welve students from the School of Communications got to be more than just spectators at a February 15th taping of Harry Connick Jr.’s show, “Harry” in New York City. The experience gave the students, all members of the accelerated 3+1 program, the opportunity to observe the many nuts and bolts of media production — and also to take part in the show itself.
Mat Fortin ’20 was selected in the holding room prior to taping to compete in a special contest. When Mat was called to the main stage after the first segment, the freshman media studies major was ecstatic.
“When Harry told us that the prize was a trip to New Orleans, I very audibly gasped,” Mat recalls. “He asked me to repeat the noise because he thought it was so funny.”
Mat and one other contestant were taken to the street outside of the of the studio, where they decorated cars with streamers, beads and other Mardi Gras-themed adornments. Fittingly, Mat was the gold team. His car won, earning him a 3-day trip to New Orleans, and tickets to a future taping of Connick Jr’s show. For Mat, whose professional goal is to be a television personality, the experience far exceeded expectations.
“I went into this thinking that it would be great if I could at least meet a producer or Harry himself,” he said. “But never imagined that I would end up on national television when I woke up that morning!”
An active and ebullient host, Connick Jr. also performed with his band, sang with audience members onstage and fielded questions during set changes. Several students seized the opportunity to pick the brain of a celebrity and learn about the industry they hope to one day be part of.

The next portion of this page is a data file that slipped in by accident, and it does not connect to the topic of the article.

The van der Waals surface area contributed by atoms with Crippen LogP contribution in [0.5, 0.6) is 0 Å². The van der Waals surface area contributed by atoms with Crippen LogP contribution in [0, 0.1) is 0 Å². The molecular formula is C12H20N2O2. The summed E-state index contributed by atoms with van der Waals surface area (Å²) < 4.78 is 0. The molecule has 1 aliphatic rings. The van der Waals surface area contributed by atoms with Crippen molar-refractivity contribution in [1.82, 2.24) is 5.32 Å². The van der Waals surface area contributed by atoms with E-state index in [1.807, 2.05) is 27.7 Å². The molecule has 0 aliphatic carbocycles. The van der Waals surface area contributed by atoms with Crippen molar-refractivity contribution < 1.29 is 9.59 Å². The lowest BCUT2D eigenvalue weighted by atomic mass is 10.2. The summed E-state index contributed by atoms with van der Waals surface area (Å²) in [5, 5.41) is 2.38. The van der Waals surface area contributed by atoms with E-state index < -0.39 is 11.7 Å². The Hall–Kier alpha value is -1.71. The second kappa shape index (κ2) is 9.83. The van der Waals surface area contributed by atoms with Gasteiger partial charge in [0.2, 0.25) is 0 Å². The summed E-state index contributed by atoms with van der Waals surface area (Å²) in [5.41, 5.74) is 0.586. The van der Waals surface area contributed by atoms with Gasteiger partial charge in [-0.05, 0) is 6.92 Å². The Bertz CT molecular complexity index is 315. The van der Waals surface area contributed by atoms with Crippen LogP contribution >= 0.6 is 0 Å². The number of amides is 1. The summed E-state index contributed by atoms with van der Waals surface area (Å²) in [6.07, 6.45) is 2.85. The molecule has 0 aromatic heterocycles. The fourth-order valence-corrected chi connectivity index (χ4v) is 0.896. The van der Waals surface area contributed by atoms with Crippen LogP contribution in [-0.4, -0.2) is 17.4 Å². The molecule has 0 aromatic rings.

While many of the students’ questions concerned life after graduation, film, television and media arts major Garrett Fenlon ’20 had his immediate future in mind. In a gutsy display, Garrett asked the award-winning musician and actor about the prospect of interning on his show. Garrett’s guerilla networking strategy move bought him some face time with the show’s executive producers.
“They provided me with their contact information, as well as a link to the application for NBC and the application for the show specifically,” he said. “I'm extremely satisfied with how everything unfolded.”
Connick Jr.’s executive producers, who also worked on such shows as “Late Night with David Letterman,” treated the entire group to a personal Q&A session following the show’s taping. They discussed the daily aspects of life on set, as well as the application process for interns and employees at NBC.
“Coming here was a really good way to start putting big dreams in their heads early on,” said Associate Dean of the School of Communications Terry Bloom.
Dean Bloom, who is also the director of the 3+1 program, sees trips like these as a way to illustrate to students what it really takes for all of the elements of a production to come together.
“It’s a reality check for sure,” she said. “They came out of it with a lot of newfound perspective, but also incredibly motivated.”
One feature of the accelerated 3+1 program is special programming for the students, including networking opportunities, professional interactions and field trips to studios across the Northeast.